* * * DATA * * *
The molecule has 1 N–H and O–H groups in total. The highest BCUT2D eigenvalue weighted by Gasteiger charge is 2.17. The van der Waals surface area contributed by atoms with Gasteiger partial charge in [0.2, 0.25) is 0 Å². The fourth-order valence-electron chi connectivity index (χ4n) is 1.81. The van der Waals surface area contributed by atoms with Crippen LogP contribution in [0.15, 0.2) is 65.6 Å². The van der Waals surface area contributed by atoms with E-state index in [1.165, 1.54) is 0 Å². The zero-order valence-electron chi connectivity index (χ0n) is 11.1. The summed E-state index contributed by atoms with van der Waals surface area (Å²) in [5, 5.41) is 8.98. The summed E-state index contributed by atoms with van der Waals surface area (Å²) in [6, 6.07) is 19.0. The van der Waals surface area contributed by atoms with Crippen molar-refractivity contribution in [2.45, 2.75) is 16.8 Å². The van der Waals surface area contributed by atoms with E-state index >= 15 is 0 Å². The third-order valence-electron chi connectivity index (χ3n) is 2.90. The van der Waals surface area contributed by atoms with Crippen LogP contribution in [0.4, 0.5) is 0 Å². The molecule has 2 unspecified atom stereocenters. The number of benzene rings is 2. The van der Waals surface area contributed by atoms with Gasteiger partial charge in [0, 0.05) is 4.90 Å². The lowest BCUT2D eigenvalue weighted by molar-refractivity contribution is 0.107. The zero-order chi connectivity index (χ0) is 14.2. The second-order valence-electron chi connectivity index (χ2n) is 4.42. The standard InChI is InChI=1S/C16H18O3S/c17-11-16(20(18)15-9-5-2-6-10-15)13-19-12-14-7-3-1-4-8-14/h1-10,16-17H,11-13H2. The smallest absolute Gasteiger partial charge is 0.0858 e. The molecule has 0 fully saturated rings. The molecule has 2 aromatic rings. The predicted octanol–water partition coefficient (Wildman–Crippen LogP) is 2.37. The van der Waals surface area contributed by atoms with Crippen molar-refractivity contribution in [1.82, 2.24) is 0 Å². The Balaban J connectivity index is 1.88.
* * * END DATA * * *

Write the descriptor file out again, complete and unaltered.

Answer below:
The molecule has 1 N–H and O–H groups in total. The highest BCUT2D eigenvalue weighted by Gasteiger charge is 2.17. The van der Waals surface area contributed by atoms with Gasteiger partial charge in [0.2, 0.25) is 0 Å². The fourth-order valence-electron chi connectivity index (χ4n) is 1.81. The van der Waals surface area contributed by atoms with Crippen LogP contribution in [0.15, 0.2) is 65.6 Å². The van der Waals surface area contributed by atoms with E-state index in [1.165, 1.54) is 0 Å². The zero-order valence-electron chi connectivity index (χ0n) is 11.1. The summed E-state index contributed by atoms with van der Waals surface area (Å²) in [5, 5.41) is 8.98. The summed E-state index contributed by atoms with van der Waals surface area (Å²) in [6, 6.07) is 19.0. The van der Waals surface area contributed by atoms with Crippen molar-refractivity contribution in [2.45, 2.75) is 16.8 Å². The van der Waals surface area contributed by atoms with E-state index >= 15 is 0 Å². The third-order valence-electron chi connectivity index (χ3n) is 2.90. The van der Waals surface area contributed by atoms with Crippen LogP contribution in [0.4, 0.5) is 0 Å². The molecule has 2 unspecified atom stereocenters. The number of benzene rings is 2. The van der Waals surface area contributed by atoms with Gasteiger partial charge in [0, 0.05) is 4.90 Å². The lowest BCUT2D eigenvalue weighted by molar-refractivity contribution is 0.107. The zero-order chi connectivity index (χ0) is 14.2. The second-order valence-electron chi connectivity index (χ2n) is 4.42. The standard InChI is InChI=1S/C16H18O3S/c17-11-16(20(18)15-9-5-2-6-10-15)13-19-12-14-7-3-1-4-8-14/h1-10,16-17H,11-13H2. The smallest absolute Gasteiger partial charge is 0.0858 e. The molecule has 0 fully saturated rings. The molecule has 2 aromatic rings. The predicted octanol–water partition coefficient (Wildman–Crippen LogP) is 2.37. The van der Waals surface area contributed by atoms with Crippen molar-refractivity contribution in [1.82, 2.24) is 0 Å². The Balaban J connectivity index is 1.88.